Closed until 1936, the hotel was ordered sold at auction to pay tax leins against it. Hygeia Hotel Company, Inc. was the only bidder, paying $25,000. The Company consisted of General Richard C. Marshall II, a consulting engineer and retired WWI Army officer; and Colonel H. C. Maddux, a medical doctor and administrator of military hospitals in Europe during WWI. Upon their return to civilian life, the two had gone into business together, acquiring ownership of perhaps as many as 16 hotels lost in the early years of the Depression. From bankruptcy sale advertisements, Maddux selected the Gulf Stream as the cheapest hotel buy with the most chance of success, and sent Richard C. Marshall III as trustee to bid on the hotel.

Marshall and Maddux borrowed an additional $25,000, and within six months had completely repaired and reconditioned the hotel. Their aggressive advertising campaign included sequential signs of the "Burma Shave" type, newspaper and radio advertising, and young men handing out brochures at major intersections up to 300 miles from the hotel. The Gulf Stream was an immediate success, and quickly established a reputation of providing excellent value for the money, delicious food on the American plan, a superior class of guests, and an abundance of diversions for the vacationer.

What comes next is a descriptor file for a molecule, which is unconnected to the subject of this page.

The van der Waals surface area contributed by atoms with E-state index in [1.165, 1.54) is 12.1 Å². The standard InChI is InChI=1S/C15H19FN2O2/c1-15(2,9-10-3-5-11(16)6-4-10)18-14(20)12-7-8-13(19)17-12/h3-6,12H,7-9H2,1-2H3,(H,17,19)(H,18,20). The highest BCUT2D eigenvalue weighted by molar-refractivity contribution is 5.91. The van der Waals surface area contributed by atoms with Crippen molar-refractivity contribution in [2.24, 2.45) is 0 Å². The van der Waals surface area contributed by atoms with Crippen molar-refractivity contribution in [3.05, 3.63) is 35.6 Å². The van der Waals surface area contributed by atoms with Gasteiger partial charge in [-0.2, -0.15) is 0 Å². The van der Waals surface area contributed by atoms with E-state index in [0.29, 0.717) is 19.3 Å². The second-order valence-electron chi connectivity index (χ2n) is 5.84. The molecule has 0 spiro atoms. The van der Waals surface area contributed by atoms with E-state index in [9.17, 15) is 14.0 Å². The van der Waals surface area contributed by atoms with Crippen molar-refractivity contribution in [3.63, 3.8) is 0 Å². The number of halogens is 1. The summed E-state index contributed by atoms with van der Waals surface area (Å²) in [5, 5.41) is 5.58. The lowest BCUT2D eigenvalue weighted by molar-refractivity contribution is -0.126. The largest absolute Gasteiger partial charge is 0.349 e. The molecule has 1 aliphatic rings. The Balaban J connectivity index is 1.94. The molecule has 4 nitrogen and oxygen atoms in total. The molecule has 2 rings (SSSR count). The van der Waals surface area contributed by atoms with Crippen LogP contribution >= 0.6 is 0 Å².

Marshall and Maddux began an expansion program that was responsible for the Gulf Stream's survival. They bought almost the entire city block and built an informal bar and restaurant separate from the hotel building, thus correcting a Volstead era deficiency without offending the non-imbibing guests. The other buildings on the property became the Gulf Stream Lodge and the Gulf Stream Annex, offering apartments on the European Plan. Marshall and Maddux operated the Martinique Hotel in Washington, D.C., where General Marshall spent much of his time. The 175 room Hotel Monterey in West Palm Beach was acquired in 1938. In the summer of 1940 they began operating the Admiral Hotel, "one of the most luxurious shore resort hotels on the Atlantic coast. . .the largest south of Atlantic City". Many members of the Gulf Stream management and staff worked winters at the Gulf Stream and summers at the Admiral. The Admiral Hotel is now a religious retreat, part of the Cape May National Landmark Historic District. In the fall of 1942, Marshall and Maddux acquired The Kirkwood, a 164 room golf, tennis, hunting, and Horseman’s resort in Camden, South Carolina.”

(Published with permission, Lake Worth Herald, c. 1990)